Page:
What Are The TFSA Limits
I love the TFSA not so much for a "savings account" but more for holding stock. Within the TFSA, of course, and capital gains cannot be touched by the government. That is a sweet sweet thing.
The formula for TFSA "total deposited amount to date" limit is very simple.
(Current Year - 2008) x $5,000
That means that in the year 2012 I can have deposited no more than $20,000 into my TFSA account. You can catch up to your contribution limit at any time. For example, in 2012 my total accumulated contribution limit is:
(2012 - 2008) x $5,000 = $20,000
If I hadn't contributed anything to my TFSA before I can put in the whole $20,000 in 2012. Or I could have put in $10K in 2011 and another $10K in 2012.
You can take money out of your TFSA at any time but you must wait for for the new calendar year to contribute again.
If you put $5,000 into your TFSA in 2008 and purchased 25 Apple (Nasdaq: AAPL) shares @ $200 each and decide to sell those shares on August 20, 2012 for the market price of $648 a share then you can withdraw the entire amount ($16,200) and the Canadian government can't touch a thing (you don't have to withdaw the whole amount you can withdraw whatever amount you want). Regardless of what you withdraw you'll have to wait until the new calendar year until you can add more to your TFSA.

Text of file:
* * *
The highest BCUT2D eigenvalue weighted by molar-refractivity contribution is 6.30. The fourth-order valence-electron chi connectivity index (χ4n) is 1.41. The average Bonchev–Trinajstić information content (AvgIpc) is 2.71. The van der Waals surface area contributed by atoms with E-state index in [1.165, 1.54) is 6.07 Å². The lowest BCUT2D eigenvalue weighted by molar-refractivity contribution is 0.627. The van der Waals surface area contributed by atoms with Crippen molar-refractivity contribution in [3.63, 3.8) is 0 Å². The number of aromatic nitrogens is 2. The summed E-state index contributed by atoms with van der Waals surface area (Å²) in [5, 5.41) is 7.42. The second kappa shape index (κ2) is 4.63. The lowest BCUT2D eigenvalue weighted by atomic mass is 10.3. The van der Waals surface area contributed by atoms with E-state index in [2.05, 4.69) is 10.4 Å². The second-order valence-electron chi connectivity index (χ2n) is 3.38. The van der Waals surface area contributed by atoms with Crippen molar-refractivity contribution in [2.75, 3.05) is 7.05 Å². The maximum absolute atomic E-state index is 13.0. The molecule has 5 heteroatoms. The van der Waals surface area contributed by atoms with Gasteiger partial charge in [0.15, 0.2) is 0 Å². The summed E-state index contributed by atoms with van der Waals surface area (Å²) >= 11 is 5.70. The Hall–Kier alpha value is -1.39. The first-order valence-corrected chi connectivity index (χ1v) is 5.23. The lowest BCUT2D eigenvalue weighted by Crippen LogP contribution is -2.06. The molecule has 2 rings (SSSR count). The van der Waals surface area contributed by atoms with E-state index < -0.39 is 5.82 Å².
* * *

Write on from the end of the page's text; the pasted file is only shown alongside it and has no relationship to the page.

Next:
Yes, the government adds a consumer price index factor to the $5,000 limit every year but with inflation so low I wouldn't bother worrying about it
Here's a chart:
2009 = $5,000 2010 = $10,000 2011 = $15,000 2012 = $20,000 2013 = $25,000 2014 = $30,000 2015 = $35,000 2016 = $40,000 2017 - $45,000 2018 = $50,000 etc.
Email Patrick Lannigan at lannigan at gmail dot com for more information
This page was created and/or refreshed on April 12, 2017 @ 14:50:56